In the U.S. the red candles characterize the Protestant wreath

The custom gained ground among Protestants in Germany and the wheel evolved into the smaller evergreen wreath with four red candles, which was adopted in homes and schools. A fifth white candle was sometimes placed in the center and lit on Christmas Day to represent the Birth of Christ.

By the end of the 19th century Catholics in Germany had adopted the custom as well, and in the 1920s and 1930s immigrants brought that Advent Wreath to the United States.

Its use in Catholic churches

The Advent Wreath was used strictly in homes and schools among Catholics, never in Catholic churches because there were no official liturgical prayers or ceremonies in the Rituale Romanum, the Church's official book of prayers and blessings.

With the innovations of Vatican II, a blessing of the wreath for the first Sunday of Advent to be said before Mass was included in the Book of Blessings for those countries that requested its inclusion. The wreath is to be lit before Mass at the first Sunday of Advent, and no prayers are said on the last three Sundays.

Today, many progressivist parish priests are including wreath ceremonies and prayers in the Mass, but these are not approved Church prayers and practices. Only in the last 20 or 30 years have these wreaths been introduced in many Catholic churches, so the practice is a new one, not an old one as you suggest in your question.

Purple and pink candles

Where did the practice of having three purple and one pink candle originate? You may be surprised to learn that this practice is an American innovation. If you google Adventskran (Advent Wreath in German), you will see that all the images show an evergreen wreath with four red candles. It is the German traditional wreath.

The use of an Advent Wreath in Catholic homes was encouraged by the progressivist Liturgical Movement in the 1940s and 1950s. Catholic women were encouraged to introduce more symbols and signs of the liturgical seasons in their homes to develop piety and religious customs in an increasingly commercialized society. One woman in particular, Therese Mueller, a lay leader in the Liturgical Movement and strongly involved with the Catholic Workers, is responsible for this change of color.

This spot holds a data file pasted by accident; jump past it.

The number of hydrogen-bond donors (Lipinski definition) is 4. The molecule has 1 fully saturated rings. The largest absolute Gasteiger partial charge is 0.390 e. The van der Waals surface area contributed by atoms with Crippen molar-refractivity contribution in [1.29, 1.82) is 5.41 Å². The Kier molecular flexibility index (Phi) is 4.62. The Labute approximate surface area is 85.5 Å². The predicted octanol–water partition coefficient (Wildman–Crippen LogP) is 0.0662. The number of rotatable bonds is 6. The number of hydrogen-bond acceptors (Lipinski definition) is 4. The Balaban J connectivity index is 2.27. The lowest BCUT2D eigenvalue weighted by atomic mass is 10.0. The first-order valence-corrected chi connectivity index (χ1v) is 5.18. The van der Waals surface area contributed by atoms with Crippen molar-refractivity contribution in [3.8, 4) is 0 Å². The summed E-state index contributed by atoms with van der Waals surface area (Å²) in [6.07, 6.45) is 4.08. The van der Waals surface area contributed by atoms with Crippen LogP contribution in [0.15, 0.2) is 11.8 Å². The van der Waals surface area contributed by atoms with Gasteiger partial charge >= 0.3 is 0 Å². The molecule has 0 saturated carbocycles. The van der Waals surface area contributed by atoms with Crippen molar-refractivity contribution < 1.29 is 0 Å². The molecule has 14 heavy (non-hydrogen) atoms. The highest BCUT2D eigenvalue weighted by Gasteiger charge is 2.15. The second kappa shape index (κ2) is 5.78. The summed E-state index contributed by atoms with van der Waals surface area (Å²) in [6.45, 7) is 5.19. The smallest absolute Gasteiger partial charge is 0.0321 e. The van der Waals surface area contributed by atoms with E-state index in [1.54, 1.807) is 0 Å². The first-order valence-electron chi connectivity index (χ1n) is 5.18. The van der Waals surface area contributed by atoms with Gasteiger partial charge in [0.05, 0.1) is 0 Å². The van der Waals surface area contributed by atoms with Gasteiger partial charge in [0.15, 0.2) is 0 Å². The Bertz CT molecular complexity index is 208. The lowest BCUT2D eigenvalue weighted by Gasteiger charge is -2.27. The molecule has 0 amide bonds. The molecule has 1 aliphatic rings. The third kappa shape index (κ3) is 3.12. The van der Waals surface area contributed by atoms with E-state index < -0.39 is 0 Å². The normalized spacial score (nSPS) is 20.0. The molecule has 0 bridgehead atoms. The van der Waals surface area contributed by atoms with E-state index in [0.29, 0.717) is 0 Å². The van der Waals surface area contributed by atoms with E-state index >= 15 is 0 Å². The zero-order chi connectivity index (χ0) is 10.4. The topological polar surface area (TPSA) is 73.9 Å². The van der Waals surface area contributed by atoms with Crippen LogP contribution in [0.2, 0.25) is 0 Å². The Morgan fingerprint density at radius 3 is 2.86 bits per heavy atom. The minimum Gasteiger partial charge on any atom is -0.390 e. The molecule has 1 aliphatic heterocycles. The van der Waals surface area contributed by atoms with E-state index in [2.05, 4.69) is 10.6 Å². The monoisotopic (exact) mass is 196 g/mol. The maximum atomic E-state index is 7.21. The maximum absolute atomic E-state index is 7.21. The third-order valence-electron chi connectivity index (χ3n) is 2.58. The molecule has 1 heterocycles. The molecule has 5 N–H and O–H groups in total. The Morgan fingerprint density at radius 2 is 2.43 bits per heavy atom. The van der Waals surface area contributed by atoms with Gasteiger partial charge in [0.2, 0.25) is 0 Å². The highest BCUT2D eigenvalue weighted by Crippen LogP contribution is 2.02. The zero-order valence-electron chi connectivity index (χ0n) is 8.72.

Cardinal Sean O'Malley

Against the Catholic tradition, the Conciliar Church is trying to elevate the Advent Wreath to a liturgical ceremony - above Card. Sean O'Malley lighting the wreath

In her series of articles on "The Liturgical Year in the Home," widely circulated throughout U.S. parishes, she encouraged the practice of the Advent Wreath, a custom borrowed from her native Germany. To "Catholicize" the custom more thoroughly, the red candles were switched to liturgical purple and rose, to match the liturgical colors of penitence and royal kingship. (Katherine Harmon, Lay Women in the Liturgical Movement in the US 1926-69, Liturgical Press, 2014, pp. 268-269).

It became the practice for Protestant temples and homes in the U.S. to use four red candles, and for Catholics to use the purple and pink candles. Some Anglicans, who also adopted the custom in the early 1900s, use blue or white.

In the spirit of ecumenism, today we find many progressivist Catholic churches abandoning the purple and pink and choosing all white or red candles.

Many American Catholics are surprised to learn that this custom is relatively unknown in Latin American countries, and even in Italy and Spain.

In brief, the Advent Wreath is just a pious custom practiced at home, and not a formal liturgical tradition.

In our opinion, it seems that the custom of the Advent Wreath may be adopted by those who feel an attraction to it. But its use should be restricted to their homes. It is not a liturgical practice of the Catholic Church that should be included in official ceremonies.

We hope this will be of help to you.


     TIA correspondence desk


Blason de Charlemagne
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Posted December 17, 2015